Easy Chair — From the September 2011 issue
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With this sentiment in mind, I would like to suggest a few bold steps President Obama might consider for the good of his soul and that of the nation.
We should bring our troops home from Afghanistan this year. No previous foreign power that has tried to work its will in Afghanistan has succeeded—not Alexander the Great, not the Mongols, not the British, and not the Russians, who, after nine years of fighting, had sent some 25,000 of their soldiers home in coffins. The Soviet treasury was emptied and the Soviet Union collapsed. Even if it were desirable for us to stay a decade more, we simply cannot afford to do so.
We should close all U.S. military bases in the Arab world. American troops in the Middle East incite rather than prevent terrorist attacks against us. We would do well to remember that when Osama bin Laden returned to Saudi Arabia after fighting the Soviets in Afghanistan, he found a large American army in his home country, positioned there to halt a possible Iraqi invasion—a presence that so offended him he denounced the king and his own family for quartering the American “infidels” within the shadow of the holy cities of Mecca and Medina. He then returned to Afghanistan to organize Al Qaeda and, later, launch the World Trade Center and Pentagon attacks.
We should evaluate whether it is necessary to continue other American troop consignments to Europe, South Korea, and elsewhere. When the U.S. Army was sent to Korea in 1950 the deployment was described as a brief police action, but sixty years later our troops are still there. South Korea is now a wealthier, more populous, and more industrialized nation than North Korea, and is fully capable of defending itself. Similarly, U.S. troops in Europe, now numbering 80,000, have been there for half a century. They should be withdrawn, as were the Soviet forces from Eastern Europe under Mikhail Gorbachev.
President Obama should call on the Pentagon to reduce the current military budget of $700 billion—a figure that accounts for almost half of the world’s military expenditures—to $500 billion next year, and then, over the next five years, to $200 billion. In a careful and persuasive study, Lawrence Korb, a senior fellow at the Center for American Progress and an assistant secretary of defense under Ronald Reagan, identifies unneeded and costly programs that could be cut from the Pentagon budget without weakening our security, including the elimination of sophisticated warplanes—all of which, added up, could save a trillion dollars over the next ten years.
The Bush tax cuts for those with higher incomes should be not only repealed but reversed; with an increase in taxes for this bracket, the increased revenues could be used to reduce the national debt. There would, of course, be strong resistance to ending the tax favoritism now enjoyed by the rich, but this bonanza for the few at the top must end.
Savings in military spending could be used to launch valuable public investments, thereby creating jobs and stimulating the entire economy. The administration has expressed support for creating a European-style high-speed rail system in the United States, and indeed we ought to build the fastest, cleanest, and safest passenger- and freight-train system in the world.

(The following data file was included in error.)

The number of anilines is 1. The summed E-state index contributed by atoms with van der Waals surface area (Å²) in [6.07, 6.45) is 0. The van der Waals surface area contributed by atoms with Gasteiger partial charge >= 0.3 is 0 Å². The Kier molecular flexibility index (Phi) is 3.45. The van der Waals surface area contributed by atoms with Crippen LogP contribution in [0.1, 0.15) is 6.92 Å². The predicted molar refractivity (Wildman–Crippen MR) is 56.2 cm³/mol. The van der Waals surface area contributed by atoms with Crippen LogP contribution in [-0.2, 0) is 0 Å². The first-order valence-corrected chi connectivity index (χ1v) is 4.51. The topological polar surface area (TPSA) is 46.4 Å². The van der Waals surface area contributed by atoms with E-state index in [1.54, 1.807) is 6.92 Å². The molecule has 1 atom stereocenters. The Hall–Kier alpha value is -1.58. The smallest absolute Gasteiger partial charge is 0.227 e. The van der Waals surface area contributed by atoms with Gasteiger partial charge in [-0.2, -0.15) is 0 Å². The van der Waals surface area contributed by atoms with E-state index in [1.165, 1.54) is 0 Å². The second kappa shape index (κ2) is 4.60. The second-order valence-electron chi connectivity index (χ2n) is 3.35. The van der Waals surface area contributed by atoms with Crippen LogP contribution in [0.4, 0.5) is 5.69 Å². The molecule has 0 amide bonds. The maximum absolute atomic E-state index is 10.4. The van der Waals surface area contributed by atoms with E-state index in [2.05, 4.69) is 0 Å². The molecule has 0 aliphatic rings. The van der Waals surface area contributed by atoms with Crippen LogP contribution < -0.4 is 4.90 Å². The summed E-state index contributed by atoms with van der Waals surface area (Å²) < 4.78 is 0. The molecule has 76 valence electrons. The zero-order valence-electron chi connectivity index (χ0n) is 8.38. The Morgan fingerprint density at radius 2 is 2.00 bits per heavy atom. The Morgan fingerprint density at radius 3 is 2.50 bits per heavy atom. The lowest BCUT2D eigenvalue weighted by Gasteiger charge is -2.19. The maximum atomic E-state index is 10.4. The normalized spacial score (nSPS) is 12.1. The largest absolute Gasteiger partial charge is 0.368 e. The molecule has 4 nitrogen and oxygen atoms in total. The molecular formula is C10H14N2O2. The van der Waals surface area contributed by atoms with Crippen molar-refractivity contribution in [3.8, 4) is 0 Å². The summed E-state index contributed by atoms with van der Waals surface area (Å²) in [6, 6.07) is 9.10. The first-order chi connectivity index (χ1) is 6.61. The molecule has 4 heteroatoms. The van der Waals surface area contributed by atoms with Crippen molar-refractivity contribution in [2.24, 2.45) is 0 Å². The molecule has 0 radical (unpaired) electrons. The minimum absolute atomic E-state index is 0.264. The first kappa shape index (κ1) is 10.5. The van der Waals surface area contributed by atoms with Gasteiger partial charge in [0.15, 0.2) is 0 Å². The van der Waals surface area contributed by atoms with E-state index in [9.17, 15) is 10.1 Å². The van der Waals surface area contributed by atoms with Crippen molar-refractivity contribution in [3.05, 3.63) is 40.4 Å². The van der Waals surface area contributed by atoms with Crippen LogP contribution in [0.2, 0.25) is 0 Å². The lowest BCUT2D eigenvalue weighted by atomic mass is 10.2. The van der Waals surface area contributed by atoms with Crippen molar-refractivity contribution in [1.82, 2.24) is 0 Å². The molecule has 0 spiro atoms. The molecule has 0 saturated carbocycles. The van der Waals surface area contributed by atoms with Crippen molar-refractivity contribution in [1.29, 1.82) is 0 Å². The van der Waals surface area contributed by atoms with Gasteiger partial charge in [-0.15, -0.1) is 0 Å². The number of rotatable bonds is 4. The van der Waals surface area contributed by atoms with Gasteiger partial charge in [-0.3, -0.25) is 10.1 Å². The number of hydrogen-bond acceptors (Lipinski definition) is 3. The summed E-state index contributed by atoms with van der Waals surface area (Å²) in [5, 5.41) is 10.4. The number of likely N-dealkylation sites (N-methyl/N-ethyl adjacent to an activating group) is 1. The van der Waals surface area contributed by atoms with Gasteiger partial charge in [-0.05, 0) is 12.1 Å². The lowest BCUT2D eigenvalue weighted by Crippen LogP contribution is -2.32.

The president should also revive the full provisions of the World War II–era G.I. bill, which enabled 7.8 million soldiers to secure a college education at government expense while also receiving a cost-of-living stipend. Having been a bomber pilot during World War II, flying missions over Nazi Germany, I was one of the beneficiaries of the bill, eventually earning a Ph.D. in history at Northwestern University. This program was costly, but the government certainly made its money back, because educated citizens earn more and so pay increased taxes. Now, as we experience a crisis in higher education caused by soaring tuition costs that exclude many working- and middle-class young people, why not offer government-paid higher education and vocational training for all qualified students—both civilian and military?
Another wise public investment would be the expansion of Medicare to all Americans. Some of the recently proposed health-care legislation has been so lengthy and complicated that I am not sure what is contained in it, but we all know what Medicare is. We could reduce the impenetrable legislation to a simple sentence: “Congress hereby extends Medicare to all Americans.” I am at a loss as to why an old codger like me benefits from Medicare while my children and grandchildren do not. To soften the impact of this expansion on the budget, I propose that the program be implemented in steps every two years: the first step including children up to the age of eight; the second, those from nine to eighteen; the third, those from nineteen through thirty; and finally, those from thirty-one through sixty-five. Programs such as Medicare have been in place for years in many advanced countries. My Canadian relatives tell me that any government that tried to do away with their comprehensive medical and hospital care would be promptly expelled from office.
None of this is intended as a criticism of Barack Obama, who had my support when he was a candidate for the United States presidency and who has my support today. I hope that some of the ideas here might help him on the road to greatness. I wish him well on the journey ahead.
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